Middleware 2011 : ACM/IFIP/USENIX 12th International Middleware Conference
Conference Series : International Middleware Conference
Call For Papers
PRELIMINARY CALL FOR PAPERS
ACM/IFIP/USENIX 12th International Middleware Conference
12 - 16 December 2011 - Lisbon, Portugal
The Middleware conference is a forum for the discussion of innovations and recent advances in the design, implementation, deployment, and usage of middleware systems. Middleware is the software that resides between applications and the underlying architecture. The goal of middleware is to facilitate the development of applications by providing higher-level abstractions for better programmability, performance, scalability, security, and a variety of essential features. It is a rapidly evolving and growing field.
Following the success of past conferences in this series, the 12th International Middleware Conference will be the premier event for middleware research and technology in 2011. The scope of the conference is the design, implementation, deployment, and evaluation of distributed system platforms and architectures for current and future computing, storage, and communication environments. Highlights of the conference will include a high quality technical program, invited speakers, an industrial track, poster and demo presentations, a doctoral symposium, and workshops.
Submissions on a diversity of topics are sought, particularly those identifying new research directions. The topics of the conference include, but are not limited to:
Middleware for emerging cloud computing, datacenters, and server farms
Middleware for traditional clusters and grid computing
Middleware for mobile devices, ubiquitous, and mobile computing
Middleware for sensor and embedded systems
Middleware for Internet applications and social networks
Middleware for Web services, Web service composition, and SOA
Middleware for data-intensive computing
Event-based, publish/subscribe, and message-oriented middleware
Middleware support for multimedia and tele-immersion
Reconfigurable, adaptable, and reflective middleware approaches
Middleware solutions for distributed databases
Peer-to-peer middleware solutions
Systems issues for Middleware:
Reliability and fault-tolerance
Scalability and performance
Energy- and power-aware techniques
Virtualization, auto-scaling, provisioning, and scheduling
Security, Privacy, and Information assurance
Storage and file systems
Parallelized execution and techniques
Dynamic configuration and self- or autonomic- management of middleware
Real-time solutions and quality of service
Evaluation and deployment: challenges, techniques, and lessons learned
Design principles and tools:
Programming frameworks, parallel programming, and design methodologies for middleware
Empirical and deployment studies for middleware solutions
Debugging and distributed debugging of middleware
Probabilistic techniques and approaches for middleware
Methodologies and tools for middleware design, implementation, verification, and evaluation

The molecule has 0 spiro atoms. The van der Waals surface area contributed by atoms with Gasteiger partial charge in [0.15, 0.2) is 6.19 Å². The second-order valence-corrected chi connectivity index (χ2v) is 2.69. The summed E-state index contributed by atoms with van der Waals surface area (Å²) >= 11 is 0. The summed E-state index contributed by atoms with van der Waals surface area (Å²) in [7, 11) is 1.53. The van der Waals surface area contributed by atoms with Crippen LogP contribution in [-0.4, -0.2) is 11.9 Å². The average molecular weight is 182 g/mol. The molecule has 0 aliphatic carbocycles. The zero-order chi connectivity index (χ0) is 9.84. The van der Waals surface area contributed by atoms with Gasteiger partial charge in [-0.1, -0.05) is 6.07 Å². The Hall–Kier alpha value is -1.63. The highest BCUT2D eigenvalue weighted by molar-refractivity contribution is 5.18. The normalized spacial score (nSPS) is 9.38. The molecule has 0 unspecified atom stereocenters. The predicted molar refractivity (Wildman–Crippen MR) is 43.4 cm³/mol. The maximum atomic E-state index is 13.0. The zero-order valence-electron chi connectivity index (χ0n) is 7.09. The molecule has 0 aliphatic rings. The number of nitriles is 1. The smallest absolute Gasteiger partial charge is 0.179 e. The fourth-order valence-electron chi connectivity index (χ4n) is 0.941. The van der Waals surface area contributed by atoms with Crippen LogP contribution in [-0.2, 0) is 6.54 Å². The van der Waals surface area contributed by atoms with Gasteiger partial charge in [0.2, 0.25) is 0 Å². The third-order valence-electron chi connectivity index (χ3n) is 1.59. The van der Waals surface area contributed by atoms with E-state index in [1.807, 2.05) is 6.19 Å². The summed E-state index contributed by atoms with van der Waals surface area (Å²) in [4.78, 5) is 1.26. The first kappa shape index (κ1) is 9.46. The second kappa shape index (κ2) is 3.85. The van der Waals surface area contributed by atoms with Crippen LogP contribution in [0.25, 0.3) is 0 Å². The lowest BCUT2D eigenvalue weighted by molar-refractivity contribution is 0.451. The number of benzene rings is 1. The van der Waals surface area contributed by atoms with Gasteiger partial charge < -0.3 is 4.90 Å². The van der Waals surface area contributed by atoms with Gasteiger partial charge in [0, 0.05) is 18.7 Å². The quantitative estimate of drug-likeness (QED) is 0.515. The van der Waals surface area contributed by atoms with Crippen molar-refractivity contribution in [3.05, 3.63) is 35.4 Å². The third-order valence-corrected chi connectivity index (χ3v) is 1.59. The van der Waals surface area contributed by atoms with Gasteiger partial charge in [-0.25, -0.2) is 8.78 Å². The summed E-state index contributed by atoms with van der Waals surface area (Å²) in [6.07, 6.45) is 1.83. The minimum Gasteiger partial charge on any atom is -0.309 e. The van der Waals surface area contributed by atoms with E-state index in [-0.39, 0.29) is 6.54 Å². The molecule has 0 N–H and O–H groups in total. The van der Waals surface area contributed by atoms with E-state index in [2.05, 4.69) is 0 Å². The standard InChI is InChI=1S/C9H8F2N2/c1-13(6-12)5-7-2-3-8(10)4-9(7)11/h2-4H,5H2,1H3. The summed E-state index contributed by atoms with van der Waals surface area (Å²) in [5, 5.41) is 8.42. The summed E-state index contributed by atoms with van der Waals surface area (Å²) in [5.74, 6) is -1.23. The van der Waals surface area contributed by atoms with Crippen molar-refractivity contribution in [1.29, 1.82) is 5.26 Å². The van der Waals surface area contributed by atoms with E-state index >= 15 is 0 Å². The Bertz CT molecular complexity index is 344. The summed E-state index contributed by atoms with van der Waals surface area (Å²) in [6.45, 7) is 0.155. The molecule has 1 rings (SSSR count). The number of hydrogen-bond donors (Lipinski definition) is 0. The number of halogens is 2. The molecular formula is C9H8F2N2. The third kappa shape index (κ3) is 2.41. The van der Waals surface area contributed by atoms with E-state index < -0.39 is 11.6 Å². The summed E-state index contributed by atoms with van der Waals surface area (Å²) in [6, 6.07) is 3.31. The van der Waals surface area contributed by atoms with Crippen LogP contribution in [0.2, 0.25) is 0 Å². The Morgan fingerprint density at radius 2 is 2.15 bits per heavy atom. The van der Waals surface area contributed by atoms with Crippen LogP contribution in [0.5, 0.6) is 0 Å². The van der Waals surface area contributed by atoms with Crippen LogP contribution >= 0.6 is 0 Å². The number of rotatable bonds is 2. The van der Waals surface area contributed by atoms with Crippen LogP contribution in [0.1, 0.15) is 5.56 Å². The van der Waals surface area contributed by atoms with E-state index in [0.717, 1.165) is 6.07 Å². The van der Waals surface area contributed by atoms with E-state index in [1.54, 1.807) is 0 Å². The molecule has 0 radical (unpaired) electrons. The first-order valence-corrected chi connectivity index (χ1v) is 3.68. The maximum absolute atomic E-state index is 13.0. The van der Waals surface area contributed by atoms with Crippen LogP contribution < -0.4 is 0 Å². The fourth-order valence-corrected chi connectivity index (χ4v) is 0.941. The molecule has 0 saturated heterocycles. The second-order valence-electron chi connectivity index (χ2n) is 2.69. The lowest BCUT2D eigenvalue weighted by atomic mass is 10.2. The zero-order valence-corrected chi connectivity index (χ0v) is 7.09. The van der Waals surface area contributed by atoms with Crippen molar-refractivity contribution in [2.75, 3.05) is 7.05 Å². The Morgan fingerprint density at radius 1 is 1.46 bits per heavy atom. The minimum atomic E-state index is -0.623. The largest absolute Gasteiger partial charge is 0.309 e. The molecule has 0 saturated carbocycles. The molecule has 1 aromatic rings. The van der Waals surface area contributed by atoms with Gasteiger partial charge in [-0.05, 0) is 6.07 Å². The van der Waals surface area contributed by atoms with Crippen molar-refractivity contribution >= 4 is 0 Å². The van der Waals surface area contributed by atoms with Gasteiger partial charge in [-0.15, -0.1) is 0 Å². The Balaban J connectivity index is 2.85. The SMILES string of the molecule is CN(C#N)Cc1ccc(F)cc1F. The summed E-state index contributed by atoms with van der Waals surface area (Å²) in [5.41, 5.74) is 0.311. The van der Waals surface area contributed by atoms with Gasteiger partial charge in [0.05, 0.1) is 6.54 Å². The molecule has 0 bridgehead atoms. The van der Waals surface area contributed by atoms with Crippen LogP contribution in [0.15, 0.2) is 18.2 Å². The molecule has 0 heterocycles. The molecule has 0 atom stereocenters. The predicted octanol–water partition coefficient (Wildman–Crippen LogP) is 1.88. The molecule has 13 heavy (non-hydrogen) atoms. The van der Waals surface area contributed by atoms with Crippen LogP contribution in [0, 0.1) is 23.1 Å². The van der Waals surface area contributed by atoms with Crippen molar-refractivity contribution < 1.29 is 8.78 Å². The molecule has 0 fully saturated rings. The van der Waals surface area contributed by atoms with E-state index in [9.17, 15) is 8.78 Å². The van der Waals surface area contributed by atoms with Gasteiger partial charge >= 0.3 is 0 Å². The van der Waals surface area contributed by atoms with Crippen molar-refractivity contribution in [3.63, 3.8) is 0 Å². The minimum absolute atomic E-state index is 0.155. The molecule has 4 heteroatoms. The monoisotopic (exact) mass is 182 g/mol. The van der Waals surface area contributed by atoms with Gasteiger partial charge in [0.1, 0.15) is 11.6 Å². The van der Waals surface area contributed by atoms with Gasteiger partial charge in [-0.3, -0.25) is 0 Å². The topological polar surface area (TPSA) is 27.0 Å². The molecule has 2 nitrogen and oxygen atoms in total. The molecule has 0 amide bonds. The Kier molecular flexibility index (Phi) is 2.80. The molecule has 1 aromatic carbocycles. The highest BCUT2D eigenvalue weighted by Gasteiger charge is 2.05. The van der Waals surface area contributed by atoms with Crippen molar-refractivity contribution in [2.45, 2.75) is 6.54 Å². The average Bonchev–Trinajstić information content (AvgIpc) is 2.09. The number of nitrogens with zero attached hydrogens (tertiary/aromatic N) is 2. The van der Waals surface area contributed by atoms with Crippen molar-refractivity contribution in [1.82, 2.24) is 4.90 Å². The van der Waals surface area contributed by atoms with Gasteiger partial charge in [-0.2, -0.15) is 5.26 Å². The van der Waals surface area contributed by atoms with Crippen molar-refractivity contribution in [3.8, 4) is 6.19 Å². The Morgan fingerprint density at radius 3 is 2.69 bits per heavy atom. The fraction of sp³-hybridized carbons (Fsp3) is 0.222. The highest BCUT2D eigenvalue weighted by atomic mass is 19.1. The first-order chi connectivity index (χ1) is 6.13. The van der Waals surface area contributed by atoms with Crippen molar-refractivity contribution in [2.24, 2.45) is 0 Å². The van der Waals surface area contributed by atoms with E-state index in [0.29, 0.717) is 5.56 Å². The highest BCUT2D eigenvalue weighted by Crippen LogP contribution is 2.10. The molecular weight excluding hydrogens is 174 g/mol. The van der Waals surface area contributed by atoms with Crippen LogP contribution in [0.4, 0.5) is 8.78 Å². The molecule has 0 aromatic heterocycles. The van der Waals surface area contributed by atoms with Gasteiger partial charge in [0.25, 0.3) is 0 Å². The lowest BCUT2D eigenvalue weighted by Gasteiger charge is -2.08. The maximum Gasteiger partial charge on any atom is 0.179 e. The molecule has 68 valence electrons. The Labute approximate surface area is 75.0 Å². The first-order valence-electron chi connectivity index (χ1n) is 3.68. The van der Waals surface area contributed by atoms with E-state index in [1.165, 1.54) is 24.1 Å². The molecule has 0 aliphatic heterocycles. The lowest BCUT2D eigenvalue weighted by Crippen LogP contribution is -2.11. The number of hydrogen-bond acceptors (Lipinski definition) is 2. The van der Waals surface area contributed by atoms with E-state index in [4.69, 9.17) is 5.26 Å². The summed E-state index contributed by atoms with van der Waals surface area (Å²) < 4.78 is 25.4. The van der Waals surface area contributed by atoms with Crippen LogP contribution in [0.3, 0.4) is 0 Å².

Formal methods, verification, and software engineering for middleware
Security and Privacy
Old Wine: Revisiting classical middleware paradigms, e.g., object models, aspect orientation, etc.
The conference strongly encourages submission of industry-focused papers and use case studies; full papers should be submitted to the main program, where they will be reviewed using appropriate criteria (e.g., emphasizing experience and system evolution), and accepted papers will be published in the main conference proceedings. Additionally, short industry-focused papers (5-6 pages, ACM style) may be submitted to a special industrial track; accepted short papers will be presented at the conference and published in the ACM Digital Library. Note that submissions to the main program may indicate a willingness to be referred to the Industrial Track if a paper is not accepted to the main program.
Big Ideas Papers
We particularly encourage "big ideas papers"; that is papers that have the potential for opening up new research directions. For such papers, the potential to motivate new research is more important than full experimental evaluation, though some preliminary evidence of the effectiveness of the approach or idea is important. Authors should indicate in the introduction that their paper is a vision of a big idea, rather than more mature work. Such papers should clearly indicate why the idea is revolutionary and not evolutionary; what the major questions still to be answered are; and possible avenues of attack for the community to pursue towards the development of the idea.
The Middleware 2011 proceedings will be published in Lecture Notes in Computer Science (LNCS) both in print and in electronic form. Papers must not exceed 20 pages, including abstract, all figures, all tables, and references. Papers should include a short abstract and up to 6 keywords. Submitted papers should follow the formatting instructions of the Springer LNCS Style. The papers will also be published as part of the ACM Digital Library.
May 23, 2011 - Abstract Submission
May 30, 2011 - Paper Submission
August 1, 2011 - Notification of acceptance
September 7, 2011 - Camera ready due
12 - 16 December 2011 - Conference
There will be a separate call for workshops, for tutorials, and for the Doctoral Symposium.
Please check the website for dates.
Program Committee Chairs
Anne-Marie Kermarrec, INRIA-Rennes
Fabio Kon, USP
Paulo Ferreira, INESC-ID
Luís Veiga, INESC-ID